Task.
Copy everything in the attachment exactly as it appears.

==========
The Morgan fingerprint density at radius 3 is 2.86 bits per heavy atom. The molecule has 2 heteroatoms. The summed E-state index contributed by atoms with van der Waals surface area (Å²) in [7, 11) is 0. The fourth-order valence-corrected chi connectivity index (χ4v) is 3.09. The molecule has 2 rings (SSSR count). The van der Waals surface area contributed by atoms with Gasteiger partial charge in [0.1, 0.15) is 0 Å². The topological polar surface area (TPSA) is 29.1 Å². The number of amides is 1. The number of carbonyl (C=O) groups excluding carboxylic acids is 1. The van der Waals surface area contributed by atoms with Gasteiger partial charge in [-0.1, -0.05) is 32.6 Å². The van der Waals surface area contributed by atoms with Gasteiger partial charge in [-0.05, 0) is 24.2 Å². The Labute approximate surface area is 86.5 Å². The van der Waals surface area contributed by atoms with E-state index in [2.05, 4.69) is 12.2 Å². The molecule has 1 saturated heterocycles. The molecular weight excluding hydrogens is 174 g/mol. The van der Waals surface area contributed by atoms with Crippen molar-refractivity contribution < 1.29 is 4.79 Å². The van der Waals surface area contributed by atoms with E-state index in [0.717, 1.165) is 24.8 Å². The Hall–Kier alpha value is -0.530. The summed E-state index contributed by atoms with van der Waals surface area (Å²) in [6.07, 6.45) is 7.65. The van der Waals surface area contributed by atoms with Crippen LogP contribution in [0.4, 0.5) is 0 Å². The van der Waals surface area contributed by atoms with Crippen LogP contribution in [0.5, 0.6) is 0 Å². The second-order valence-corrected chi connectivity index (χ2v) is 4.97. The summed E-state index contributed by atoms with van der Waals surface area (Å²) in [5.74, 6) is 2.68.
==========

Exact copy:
The Morgan fingerprint density at radius 3 is 2.86 bits per heavy atom. The molecule has 2 heteroatoms. The summed E-state index contributed by atoms with van der Waals surface area (Å²) in [7, 11) is 0. The fourth-order valence-corrected chi connectivity index (χ4v) is 3.09. The molecule has 2 rings (SSSR count). The van der Waals surface area contributed by atoms with Gasteiger partial charge in [0.1, 0.15) is 0 Å². The topological polar surface area (TPSA) is 29.1 Å². The number of amides is 1. The number of carbonyl (C=O) groups excluding carboxylic acids is 1. The van der Waals surface area contributed by atoms with Gasteiger partial charge in [-0.1, -0.05) is 32.6 Å². The van der Waals surface area contributed by atoms with Gasteiger partial charge in [-0.05, 0) is 24.2 Å². The Labute approximate surface area is 86.5 Å². The van der Waals surface area contributed by atoms with E-state index in [2.05, 4.69) is 12.2 Å². The molecule has 1 saturated heterocycles. The molecular weight excluding hydrogens is 174 g/mol. The van der Waals surface area contributed by atoms with Crippen molar-refractivity contribution < 1.29 is 4.79 Å². The van der Waals surface area contributed by atoms with E-state index in [0.717, 1.165) is 24.8 Å². The Hall–Kier alpha value is -0.530. The summed E-state index contributed by atoms with van der Waals surface area (Å²) in [6.07, 6.45) is 7.65. The van der Waals surface area contributed by atoms with Crippen LogP contribution in [0.4, 0.5) is 0 Å². The van der Waals surface area contributed by atoms with Crippen LogP contribution in [0.5, 0.6) is 0 Å². The second-order valence-corrected chi connectivity index (χ2v) is 4.97. The summed E-state index contributed by atoms with van der Waals surface area (Å²) in [5.74, 6) is 2.68.